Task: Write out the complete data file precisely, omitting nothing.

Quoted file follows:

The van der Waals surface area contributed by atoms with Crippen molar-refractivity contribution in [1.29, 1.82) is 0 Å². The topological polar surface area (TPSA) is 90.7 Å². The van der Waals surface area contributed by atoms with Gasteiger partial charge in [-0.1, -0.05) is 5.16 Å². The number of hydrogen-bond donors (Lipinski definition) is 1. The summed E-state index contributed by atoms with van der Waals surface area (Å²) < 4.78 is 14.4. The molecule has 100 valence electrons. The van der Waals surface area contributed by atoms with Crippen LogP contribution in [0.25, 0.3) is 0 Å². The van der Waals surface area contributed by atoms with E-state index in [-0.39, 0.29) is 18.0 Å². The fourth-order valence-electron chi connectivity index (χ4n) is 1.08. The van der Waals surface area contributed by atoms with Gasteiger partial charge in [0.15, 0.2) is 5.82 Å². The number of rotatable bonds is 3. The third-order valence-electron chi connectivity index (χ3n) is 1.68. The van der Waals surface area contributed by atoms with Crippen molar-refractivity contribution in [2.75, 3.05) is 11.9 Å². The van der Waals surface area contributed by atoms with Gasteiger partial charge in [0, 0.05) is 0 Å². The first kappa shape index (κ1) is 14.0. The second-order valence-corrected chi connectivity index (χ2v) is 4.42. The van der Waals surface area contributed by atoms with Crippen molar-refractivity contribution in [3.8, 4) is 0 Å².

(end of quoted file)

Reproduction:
The van der Waals surface area contributed by atoms with Crippen molar-refractivity contribution in [1.29, 1.82) is 0 Å². The topological polar surface area (TPSA) is 90.7 Å². The van der Waals surface area contributed by atoms with Gasteiger partial charge in [-0.1, -0.05) is 5.16 Å². The number of hydrogen-bond donors (Lipinski definition) is 1. The summed E-state index contributed by atoms with van der Waals surface area (Å²) < 4.78 is 14.4. The molecule has 100 valence electrons. The van der Waals surface area contributed by atoms with Crippen LogP contribution in [0.25, 0.3) is 0 Å². The van der Waals surface area contributed by atoms with E-state index in [-0.39, 0.29) is 18.0 Å². The fourth-order valence-electron chi connectivity index (χ4n) is 1.08. The van der Waals surface area contributed by atoms with Gasteiger partial charge in [0.15, 0.2) is 5.82 Å². The number of rotatable bonds is 3. The third-order valence-electron chi connectivity index (χ3n) is 1.68. The van der Waals surface area contributed by atoms with Crippen molar-refractivity contribution in [2.75, 3.05) is 11.9 Å². The van der Waals surface area contributed by atoms with Gasteiger partial charge in [0, 0.05) is 0 Å². The first kappa shape index (κ1) is 14.0. The second-order valence-corrected chi connectivity index (χ2v) is 4.42. The van der Waals surface area contributed by atoms with Crippen molar-refractivity contribution in [3.8, 4) is 0 Å².